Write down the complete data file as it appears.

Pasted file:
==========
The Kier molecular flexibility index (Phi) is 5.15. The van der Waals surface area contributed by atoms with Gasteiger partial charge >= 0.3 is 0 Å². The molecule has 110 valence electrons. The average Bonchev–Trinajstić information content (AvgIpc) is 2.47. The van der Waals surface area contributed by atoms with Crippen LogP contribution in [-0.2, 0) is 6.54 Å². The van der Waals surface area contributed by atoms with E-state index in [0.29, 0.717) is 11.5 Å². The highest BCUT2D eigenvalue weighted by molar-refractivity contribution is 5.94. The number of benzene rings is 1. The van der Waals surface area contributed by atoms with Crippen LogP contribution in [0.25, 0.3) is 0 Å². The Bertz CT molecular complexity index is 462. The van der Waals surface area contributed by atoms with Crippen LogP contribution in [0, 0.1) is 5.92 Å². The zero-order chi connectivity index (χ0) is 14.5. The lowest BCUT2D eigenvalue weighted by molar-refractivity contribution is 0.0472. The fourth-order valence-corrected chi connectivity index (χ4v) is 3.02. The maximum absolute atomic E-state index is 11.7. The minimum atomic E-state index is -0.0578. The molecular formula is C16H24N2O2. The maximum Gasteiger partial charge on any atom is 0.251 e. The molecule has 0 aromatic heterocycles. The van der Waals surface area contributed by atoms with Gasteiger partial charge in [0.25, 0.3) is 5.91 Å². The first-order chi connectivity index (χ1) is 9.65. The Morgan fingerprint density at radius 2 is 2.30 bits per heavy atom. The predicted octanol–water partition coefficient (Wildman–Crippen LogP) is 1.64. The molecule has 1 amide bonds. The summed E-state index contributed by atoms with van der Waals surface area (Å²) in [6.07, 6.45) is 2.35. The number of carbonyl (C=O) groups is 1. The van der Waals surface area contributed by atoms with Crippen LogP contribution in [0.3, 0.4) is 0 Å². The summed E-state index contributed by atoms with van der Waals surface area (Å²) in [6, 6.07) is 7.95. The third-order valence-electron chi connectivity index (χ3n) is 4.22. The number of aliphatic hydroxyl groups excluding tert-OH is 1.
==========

The Kier molecular flexibility index (Phi) is 5.15. The van der Waals surface area contributed by atoms with Gasteiger partial charge >= 0.3 is 0 Å². The molecule has 110 valence electrons. The average Bonchev–Trinajstić information content (AvgIpc) is 2.47. The van der Waals surface area contributed by atoms with Crippen LogP contribution in [-0.2, 0) is 6.54 Å². The van der Waals surface area contributed by atoms with E-state index in [0.29, 0.717) is 11.5 Å². The highest BCUT2D eigenvalue weighted by molar-refractivity contribution is 5.94. The number of benzene rings is 1. The van der Waals surface area contributed by atoms with Crippen LogP contribution in [0.25, 0.3) is 0 Å². The Bertz CT molecular complexity index is 462. The van der Waals surface area contributed by atoms with Crippen LogP contribution in [0, 0.1) is 5.92 Å². The zero-order chi connectivity index (χ0) is 14.5. The lowest BCUT2D eigenvalue weighted by molar-refractivity contribution is 0.0472. The fourth-order valence-corrected chi connectivity index (χ4v) is 3.02. The maximum absolute atomic E-state index is 11.7. The minimum atomic E-state index is -0.0578. The molecular formula is C16H24N2O2. The maximum Gasteiger partial charge on any atom is 0.251 e. The molecule has 0 aromatic heterocycles. The van der Waals surface area contributed by atoms with Gasteiger partial charge in [0.25, 0.3) is 5.91 Å². The first-order chi connectivity index (χ1) is 9.65. The Morgan fingerprint density at radius 2 is 2.30 bits per heavy atom. The predicted octanol–water partition coefficient (Wildman–Crippen LogP) is 1.64. The molecule has 1 amide bonds. The summed E-state index contributed by atoms with van der Waals surface area (Å²) in [6.07, 6.45) is 2.35. The number of carbonyl (C=O) groups is 1. The van der Waals surface area contributed by atoms with Crippen LogP contribution in [0.3, 0.4) is 0 Å². The summed E-state index contributed by atoms with van der Waals surface area (Å²) in [6, 6.07) is 7.95. The third-order valence-electron chi connectivity index (χ3n) is 4.22. The number of aliphatic hydroxyl groups excluding tert-OH is 1.